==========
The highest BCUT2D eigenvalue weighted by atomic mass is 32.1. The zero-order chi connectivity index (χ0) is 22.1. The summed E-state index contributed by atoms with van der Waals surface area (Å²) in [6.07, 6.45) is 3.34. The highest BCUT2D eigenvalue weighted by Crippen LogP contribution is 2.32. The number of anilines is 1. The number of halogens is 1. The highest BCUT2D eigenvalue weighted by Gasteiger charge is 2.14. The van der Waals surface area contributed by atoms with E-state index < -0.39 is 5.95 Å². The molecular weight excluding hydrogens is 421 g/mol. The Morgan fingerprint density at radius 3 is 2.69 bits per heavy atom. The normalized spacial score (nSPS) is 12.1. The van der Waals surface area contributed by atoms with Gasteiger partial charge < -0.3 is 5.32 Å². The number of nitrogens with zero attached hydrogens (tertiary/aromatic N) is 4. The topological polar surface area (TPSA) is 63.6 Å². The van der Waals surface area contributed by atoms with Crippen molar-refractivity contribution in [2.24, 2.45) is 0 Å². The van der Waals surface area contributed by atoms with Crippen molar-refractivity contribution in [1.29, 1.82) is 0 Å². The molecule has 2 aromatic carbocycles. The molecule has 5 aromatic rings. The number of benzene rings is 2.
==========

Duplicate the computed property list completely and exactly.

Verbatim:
The highest BCUT2D eigenvalue weighted by atomic mass is 32.1. The zero-order chi connectivity index (χ0) is 22.1. The summed E-state index contributed by atoms with van der Waals surface area (Å²) in [6.07, 6.45) is 3.34. The highest BCUT2D eigenvalue weighted by Crippen LogP contribution is 2.32. The number of anilines is 1. The number of halogens is 1. The highest BCUT2D eigenvalue weighted by Gasteiger charge is 2.14. The van der Waals surface area contributed by atoms with E-state index < -0.39 is 5.95 Å². The molecular weight excluding hydrogens is 421 g/mol. The Morgan fingerprint density at radius 3 is 2.69 bits per heavy atom. The normalized spacial score (nSPS) is 12.1. The van der Waals surface area contributed by atoms with Gasteiger partial charge < -0.3 is 5.32 Å². The number of nitrogens with zero attached hydrogens (tertiary/aromatic N) is 4. The topological polar surface area (TPSA) is 63.6 Å². The van der Waals surface area contributed by atoms with Crippen molar-refractivity contribution in [2.24, 2.45) is 0 Å². The van der Waals surface area contributed by atoms with Crippen molar-refractivity contribution in [1.29, 1.82) is 0 Å². The molecule has 2 aromatic carbocycles. The molecule has 5 aromatic rings. The number of benzene rings is 2.